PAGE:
Internal Whistleblowing Mechanisms

By speaking out against wrongdoing such as corruption, fraud, mismanagement and illegal or hazardous activities, whistleblowers play a crucial role in protecting the public interest by ensuring that threats to financial integrity, the environment, public health and safety, human rights and the rule of law do not go unchecked. 

As well as helping to serve the public interest, whistleblowing channels are in the best interests of organisations too, as whistleblowers can alert senior management to potential or actual misconduct and prevent further damage and future wrongdoing. From the employer’s perspective, fostering an environment in which employees feel comfortable about raising concerns internally has proven to be an effective safeguard against risks such as financial loss, legal action and reputational damage[1].

Increasingly, the question for organisations across the public, private and non-profit sectors is not whether whistleblowing mechanisms are needed but how to ensure that they are designed, implemented and maintained effectively.

An organisation looking to answer this question can find information in a number of publicly available best practice guides and standards, issued by governments, institutions, commercial actors, NGOs and law firms, among others. Advice is also available from organisations specialised in providing whistleblowing services, both commercially and on a pro-bono basis. Many of these resources are referenced in this topic guide.

Use of term "whistleblowing"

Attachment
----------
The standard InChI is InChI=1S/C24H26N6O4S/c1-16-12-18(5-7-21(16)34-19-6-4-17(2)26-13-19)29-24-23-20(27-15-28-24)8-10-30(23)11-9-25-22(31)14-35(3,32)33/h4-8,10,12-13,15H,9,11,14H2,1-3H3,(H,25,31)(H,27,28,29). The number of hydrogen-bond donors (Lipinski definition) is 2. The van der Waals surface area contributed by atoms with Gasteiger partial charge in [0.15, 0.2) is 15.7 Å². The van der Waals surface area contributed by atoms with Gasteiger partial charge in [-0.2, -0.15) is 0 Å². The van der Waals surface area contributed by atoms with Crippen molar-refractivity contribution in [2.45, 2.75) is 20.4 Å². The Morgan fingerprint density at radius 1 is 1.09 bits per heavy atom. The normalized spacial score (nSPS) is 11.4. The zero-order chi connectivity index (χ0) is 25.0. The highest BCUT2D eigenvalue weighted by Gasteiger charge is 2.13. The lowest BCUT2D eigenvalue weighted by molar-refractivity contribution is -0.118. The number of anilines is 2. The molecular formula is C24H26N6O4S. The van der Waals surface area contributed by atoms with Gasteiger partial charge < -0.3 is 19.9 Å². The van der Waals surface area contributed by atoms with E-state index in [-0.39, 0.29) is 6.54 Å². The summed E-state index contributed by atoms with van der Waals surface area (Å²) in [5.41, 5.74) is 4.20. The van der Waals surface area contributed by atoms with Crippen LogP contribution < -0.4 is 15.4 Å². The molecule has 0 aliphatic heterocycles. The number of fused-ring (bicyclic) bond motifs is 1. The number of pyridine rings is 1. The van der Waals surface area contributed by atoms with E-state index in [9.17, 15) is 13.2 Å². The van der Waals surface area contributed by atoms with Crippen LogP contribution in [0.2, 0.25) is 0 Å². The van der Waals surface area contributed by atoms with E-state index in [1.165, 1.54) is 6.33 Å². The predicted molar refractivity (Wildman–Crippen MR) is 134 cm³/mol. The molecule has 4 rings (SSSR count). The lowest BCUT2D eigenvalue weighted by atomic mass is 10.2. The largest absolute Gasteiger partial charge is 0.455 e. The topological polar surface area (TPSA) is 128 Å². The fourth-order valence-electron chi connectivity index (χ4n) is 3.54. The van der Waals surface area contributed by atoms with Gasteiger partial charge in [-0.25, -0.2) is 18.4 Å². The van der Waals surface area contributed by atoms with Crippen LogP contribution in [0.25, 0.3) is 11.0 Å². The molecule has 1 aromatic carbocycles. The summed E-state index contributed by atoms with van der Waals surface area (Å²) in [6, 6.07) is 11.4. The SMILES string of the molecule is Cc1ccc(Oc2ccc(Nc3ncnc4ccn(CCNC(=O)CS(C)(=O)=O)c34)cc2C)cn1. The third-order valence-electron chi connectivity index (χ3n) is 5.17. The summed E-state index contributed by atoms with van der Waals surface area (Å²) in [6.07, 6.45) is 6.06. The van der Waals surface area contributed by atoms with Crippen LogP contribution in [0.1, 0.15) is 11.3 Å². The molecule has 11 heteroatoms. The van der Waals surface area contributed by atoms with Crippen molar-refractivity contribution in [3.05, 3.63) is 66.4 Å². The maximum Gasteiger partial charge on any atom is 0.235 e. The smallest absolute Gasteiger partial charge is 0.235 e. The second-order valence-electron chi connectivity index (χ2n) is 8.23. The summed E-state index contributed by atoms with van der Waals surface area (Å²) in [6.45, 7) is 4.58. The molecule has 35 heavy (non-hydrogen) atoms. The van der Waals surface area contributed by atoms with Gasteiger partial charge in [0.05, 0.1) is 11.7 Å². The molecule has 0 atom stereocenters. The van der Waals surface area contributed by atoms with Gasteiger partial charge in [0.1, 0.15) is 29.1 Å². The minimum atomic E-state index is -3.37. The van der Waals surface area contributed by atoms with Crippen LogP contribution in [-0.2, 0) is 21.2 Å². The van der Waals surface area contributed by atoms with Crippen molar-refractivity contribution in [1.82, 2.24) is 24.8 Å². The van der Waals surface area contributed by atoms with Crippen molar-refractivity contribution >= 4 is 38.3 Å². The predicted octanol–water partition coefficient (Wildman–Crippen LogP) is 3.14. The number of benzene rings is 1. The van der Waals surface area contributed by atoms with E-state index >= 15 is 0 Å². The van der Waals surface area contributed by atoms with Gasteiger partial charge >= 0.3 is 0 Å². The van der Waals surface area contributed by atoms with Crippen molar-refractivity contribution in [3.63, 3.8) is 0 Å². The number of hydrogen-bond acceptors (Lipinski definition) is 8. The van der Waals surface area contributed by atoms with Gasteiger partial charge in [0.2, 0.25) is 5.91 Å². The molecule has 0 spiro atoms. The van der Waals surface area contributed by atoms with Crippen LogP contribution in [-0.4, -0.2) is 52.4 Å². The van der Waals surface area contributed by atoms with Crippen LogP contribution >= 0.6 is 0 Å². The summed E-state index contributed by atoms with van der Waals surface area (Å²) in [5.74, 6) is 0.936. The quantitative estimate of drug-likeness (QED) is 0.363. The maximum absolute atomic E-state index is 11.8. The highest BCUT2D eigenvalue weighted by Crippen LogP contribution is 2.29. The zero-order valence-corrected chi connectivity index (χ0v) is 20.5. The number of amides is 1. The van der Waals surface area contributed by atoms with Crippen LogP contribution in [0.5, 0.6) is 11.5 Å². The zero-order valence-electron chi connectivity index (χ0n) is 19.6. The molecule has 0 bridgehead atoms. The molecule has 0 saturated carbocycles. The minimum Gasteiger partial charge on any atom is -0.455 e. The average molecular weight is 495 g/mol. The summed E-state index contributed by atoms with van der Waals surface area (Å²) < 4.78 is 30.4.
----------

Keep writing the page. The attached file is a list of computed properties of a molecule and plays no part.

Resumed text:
A number of best practice guides and international actors use the term “whistleblowing” when referring to internal reporting, including the 2013 Transparency International international principles for whistleblower legislation, 2011 OECD guidelines for multinational enterprises and the British Standards Institute’s 2008 whistleblowing arrangements code of practice. However, given the negative connotations that the word “whistleblowing” can conjure, many guidelines instead use terms such as “speaking up”, “raising concerns” or making a “disclosure”. In some instances, guidelines covering “organisational compliance” will also have advice on whistleblowing mechanisms. It is worth noting that a disclosure and a complaint are different: a disclosure is defined as “provision of information as required under law or in good faith, regarding activities of a private individual, public official, company or organisation”[2] whereas a complaint (within the context of whistleblowing) would be made, for example, about retaliation a whistleblower faces.


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